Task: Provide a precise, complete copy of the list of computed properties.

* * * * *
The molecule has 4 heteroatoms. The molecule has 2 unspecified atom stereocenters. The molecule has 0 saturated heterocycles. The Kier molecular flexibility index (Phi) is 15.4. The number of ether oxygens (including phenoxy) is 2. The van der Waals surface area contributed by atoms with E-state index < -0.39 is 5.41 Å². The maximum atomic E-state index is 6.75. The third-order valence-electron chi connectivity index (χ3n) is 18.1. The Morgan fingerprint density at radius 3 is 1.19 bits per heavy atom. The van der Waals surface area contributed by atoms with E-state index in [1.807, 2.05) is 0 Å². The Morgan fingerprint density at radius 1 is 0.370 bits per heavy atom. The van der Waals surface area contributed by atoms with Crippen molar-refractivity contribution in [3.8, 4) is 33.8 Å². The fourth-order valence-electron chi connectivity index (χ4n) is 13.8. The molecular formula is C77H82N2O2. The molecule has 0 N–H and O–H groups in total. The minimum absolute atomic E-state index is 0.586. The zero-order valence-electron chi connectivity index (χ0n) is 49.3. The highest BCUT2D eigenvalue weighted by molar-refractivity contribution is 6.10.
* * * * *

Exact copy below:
The molecule has 4 heteroatoms. The molecule has 2 unspecified atom stereocenters. The molecule has 0 saturated heterocycles. The Kier molecular flexibility index (Phi) is 15.4. The number of ether oxygens (including phenoxy) is 2. The van der Waals surface area contributed by atoms with E-state index < -0.39 is 5.41 Å². The maximum atomic E-state index is 6.75. The third-order valence-electron chi connectivity index (χ3n) is 18.1. The Morgan fingerprint density at radius 3 is 1.19 bits per heavy atom. The van der Waals surface area contributed by atoms with E-state index in [1.807, 2.05) is 0 Å². The Morgan fingerprint density at radius 1 is 0.370 bits per heavy atom. The van der Waals surface area contributed by atoms with Crippen molar-refractivity contribution in [3.8, 4) is 33.8 Å². The fourth-order valence-electron chi connectivity index (χ4n) is 13.8. The molecular formula is C77H82N2O2. The molecule has 0 N–H and O–H groups in total. The minimum absolute atomic E-state index is 0.586. The zero-order valence-electron chi connectivity index (χ0n) is 49.3. The highest BCUT2D eigenvalue weighted by molar-refractivity contribution is 6.10.